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@AryamanA Why Hapš?? -- माधवपंडित (talk) 01:47, 22 December 2017 (UTC)

@माधवपंडित: I don't know, User:Victar moved it. @Victar How does *Hā́pš work exactly... And surely Proto-Iranian *Hā́fš shouldn't have *f, most of the descendants have -b or -p endings? I'm not trying to sound confrontational or anything, I'm genuinely curious about the p-stem and the -š. —AryamanA (मुझसे बात करेंयोगदान) 05:25, 22 December 2017 (UTC)
@AryamanA, माधवपंडित: Sanskrit (and by extension PIA, I assume) only retained the plural of *Hā́pš, *Hā́pas. To find the you have to look at Avestan 𐬁𐬟𐬱(āfš). Many of the descendents in PIr also stem from the plural, and some even were transfered to ī-declensions, i.e. OP, thus the p. --Victar (talk) 05:54, 22 December 2017 (UTC)
Oh and *š is a regular outcome after *p and *bʰ in PII. I just learned that as well, really. --Victar (talk) 06:04, 22 December 2017 (UTC)
@Victar: So I was just looking at some Sanskrit words and none of them show the -pṣ- one would expect from a PII -pš-. In a few cases where a PII -ps- has occurred, it's always been -ps- in Sanskrit. So maybe the shift from ps --> pš --> fš was just in Iranian. There's no evidence for it in Indo-Aryan. -- माधवपंडित (talk) 01:42, 27 December 2017 (UTC)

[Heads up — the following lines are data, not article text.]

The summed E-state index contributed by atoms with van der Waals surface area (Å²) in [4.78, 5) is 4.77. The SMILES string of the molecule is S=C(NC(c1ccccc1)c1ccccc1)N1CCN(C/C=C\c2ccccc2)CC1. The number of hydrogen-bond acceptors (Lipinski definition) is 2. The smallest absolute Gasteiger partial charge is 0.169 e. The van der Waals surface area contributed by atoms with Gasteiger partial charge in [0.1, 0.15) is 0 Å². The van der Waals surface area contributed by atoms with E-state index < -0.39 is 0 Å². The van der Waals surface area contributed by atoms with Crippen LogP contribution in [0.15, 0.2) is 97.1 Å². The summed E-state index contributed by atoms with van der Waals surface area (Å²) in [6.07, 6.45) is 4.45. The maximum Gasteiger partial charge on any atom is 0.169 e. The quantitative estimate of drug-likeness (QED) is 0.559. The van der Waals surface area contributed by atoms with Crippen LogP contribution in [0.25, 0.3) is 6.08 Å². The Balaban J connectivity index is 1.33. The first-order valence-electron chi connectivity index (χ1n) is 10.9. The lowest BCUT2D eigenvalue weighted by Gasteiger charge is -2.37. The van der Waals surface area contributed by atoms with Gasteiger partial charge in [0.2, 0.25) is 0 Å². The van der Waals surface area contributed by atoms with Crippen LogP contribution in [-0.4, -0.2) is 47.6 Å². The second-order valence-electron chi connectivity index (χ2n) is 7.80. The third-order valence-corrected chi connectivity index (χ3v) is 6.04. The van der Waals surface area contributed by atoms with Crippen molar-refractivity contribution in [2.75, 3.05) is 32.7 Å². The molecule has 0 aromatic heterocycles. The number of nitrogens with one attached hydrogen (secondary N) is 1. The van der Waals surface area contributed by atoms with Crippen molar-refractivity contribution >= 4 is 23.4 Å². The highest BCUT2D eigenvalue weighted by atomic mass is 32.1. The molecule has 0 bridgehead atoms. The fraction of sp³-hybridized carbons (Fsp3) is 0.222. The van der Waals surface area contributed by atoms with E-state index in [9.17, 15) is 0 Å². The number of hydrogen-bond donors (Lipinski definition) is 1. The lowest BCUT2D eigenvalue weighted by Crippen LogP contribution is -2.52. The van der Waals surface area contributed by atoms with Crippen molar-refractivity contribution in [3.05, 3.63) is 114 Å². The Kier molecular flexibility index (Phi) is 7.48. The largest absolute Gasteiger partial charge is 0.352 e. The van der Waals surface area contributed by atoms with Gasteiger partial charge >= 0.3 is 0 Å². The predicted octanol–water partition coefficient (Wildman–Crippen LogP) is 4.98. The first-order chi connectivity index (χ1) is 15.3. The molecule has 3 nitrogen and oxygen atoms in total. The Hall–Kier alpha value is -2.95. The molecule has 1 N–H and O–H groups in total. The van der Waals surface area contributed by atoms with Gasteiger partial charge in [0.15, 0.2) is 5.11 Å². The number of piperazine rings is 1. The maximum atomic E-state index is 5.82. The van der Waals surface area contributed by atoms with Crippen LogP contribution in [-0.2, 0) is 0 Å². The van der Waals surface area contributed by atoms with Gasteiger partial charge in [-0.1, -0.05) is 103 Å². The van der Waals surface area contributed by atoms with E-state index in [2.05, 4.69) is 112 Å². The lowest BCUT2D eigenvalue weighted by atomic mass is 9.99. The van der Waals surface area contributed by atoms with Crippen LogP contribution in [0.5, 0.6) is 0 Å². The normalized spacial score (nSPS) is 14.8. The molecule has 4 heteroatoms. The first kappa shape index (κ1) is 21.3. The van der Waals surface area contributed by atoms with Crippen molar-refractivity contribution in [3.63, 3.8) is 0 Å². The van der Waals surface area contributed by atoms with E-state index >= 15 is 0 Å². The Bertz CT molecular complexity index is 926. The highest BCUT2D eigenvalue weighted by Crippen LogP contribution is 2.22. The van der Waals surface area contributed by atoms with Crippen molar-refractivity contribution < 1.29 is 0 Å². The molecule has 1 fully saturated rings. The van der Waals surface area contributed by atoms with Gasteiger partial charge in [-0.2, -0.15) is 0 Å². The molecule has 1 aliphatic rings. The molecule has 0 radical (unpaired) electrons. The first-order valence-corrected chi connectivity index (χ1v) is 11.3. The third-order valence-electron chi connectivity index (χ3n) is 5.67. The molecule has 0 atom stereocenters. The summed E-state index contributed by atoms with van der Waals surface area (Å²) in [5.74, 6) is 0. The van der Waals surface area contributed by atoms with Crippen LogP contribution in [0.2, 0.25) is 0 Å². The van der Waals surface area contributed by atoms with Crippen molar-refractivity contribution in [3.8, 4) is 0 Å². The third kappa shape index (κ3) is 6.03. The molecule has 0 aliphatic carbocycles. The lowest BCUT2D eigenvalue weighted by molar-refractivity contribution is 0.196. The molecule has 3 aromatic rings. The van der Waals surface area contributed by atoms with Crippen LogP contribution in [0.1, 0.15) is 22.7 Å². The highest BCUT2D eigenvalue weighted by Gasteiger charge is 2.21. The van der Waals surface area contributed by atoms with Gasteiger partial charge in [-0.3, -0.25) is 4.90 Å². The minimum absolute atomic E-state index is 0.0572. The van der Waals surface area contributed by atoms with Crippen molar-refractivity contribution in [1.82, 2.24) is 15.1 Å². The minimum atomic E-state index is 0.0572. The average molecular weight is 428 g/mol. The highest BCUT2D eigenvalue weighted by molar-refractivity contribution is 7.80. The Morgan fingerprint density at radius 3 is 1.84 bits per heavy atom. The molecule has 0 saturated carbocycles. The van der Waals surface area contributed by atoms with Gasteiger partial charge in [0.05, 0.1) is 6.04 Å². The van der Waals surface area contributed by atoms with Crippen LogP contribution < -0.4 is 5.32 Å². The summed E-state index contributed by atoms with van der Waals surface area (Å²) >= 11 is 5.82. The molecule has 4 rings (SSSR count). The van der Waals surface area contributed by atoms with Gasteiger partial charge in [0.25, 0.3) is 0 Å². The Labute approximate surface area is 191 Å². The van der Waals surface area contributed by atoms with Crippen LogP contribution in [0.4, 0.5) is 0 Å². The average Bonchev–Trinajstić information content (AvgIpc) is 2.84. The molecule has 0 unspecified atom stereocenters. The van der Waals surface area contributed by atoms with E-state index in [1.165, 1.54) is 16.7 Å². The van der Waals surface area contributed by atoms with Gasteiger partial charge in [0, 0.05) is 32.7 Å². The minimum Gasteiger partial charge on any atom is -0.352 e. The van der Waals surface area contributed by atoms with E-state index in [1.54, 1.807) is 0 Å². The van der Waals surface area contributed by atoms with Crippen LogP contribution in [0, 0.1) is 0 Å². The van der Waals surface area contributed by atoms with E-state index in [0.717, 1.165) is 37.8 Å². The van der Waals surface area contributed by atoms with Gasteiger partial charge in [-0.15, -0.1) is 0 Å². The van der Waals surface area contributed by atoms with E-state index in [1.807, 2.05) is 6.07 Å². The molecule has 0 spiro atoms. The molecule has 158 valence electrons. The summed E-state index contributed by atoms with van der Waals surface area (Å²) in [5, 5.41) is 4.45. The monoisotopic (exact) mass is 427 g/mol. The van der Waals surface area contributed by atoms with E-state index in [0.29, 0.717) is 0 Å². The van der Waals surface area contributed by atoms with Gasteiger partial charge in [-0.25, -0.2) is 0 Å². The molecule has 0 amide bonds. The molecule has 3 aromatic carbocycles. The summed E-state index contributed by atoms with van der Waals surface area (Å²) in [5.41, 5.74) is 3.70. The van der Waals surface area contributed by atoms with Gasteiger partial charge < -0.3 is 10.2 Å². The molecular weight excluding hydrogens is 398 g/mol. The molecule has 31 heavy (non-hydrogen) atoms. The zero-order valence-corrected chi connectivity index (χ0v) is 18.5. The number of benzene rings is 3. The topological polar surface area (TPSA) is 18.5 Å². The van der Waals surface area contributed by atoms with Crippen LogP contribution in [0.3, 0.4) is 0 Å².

@माधवपंडित: I'm going off Skjærvø (2007), page 864. --Victar (talk) 05:59, 27 December 2017 (UTC)
@Victar: I see. Wish he explained more. Still, nice paper. -- माधवपंडित (talk) 06:18, 27 December 2017 (UTC)
@माधवपंडित: It's a major go-to of mine. That said, he could be wrong. It may also only be word-final. --Victar (talk) 06:36, 27 December 2017 (UTC)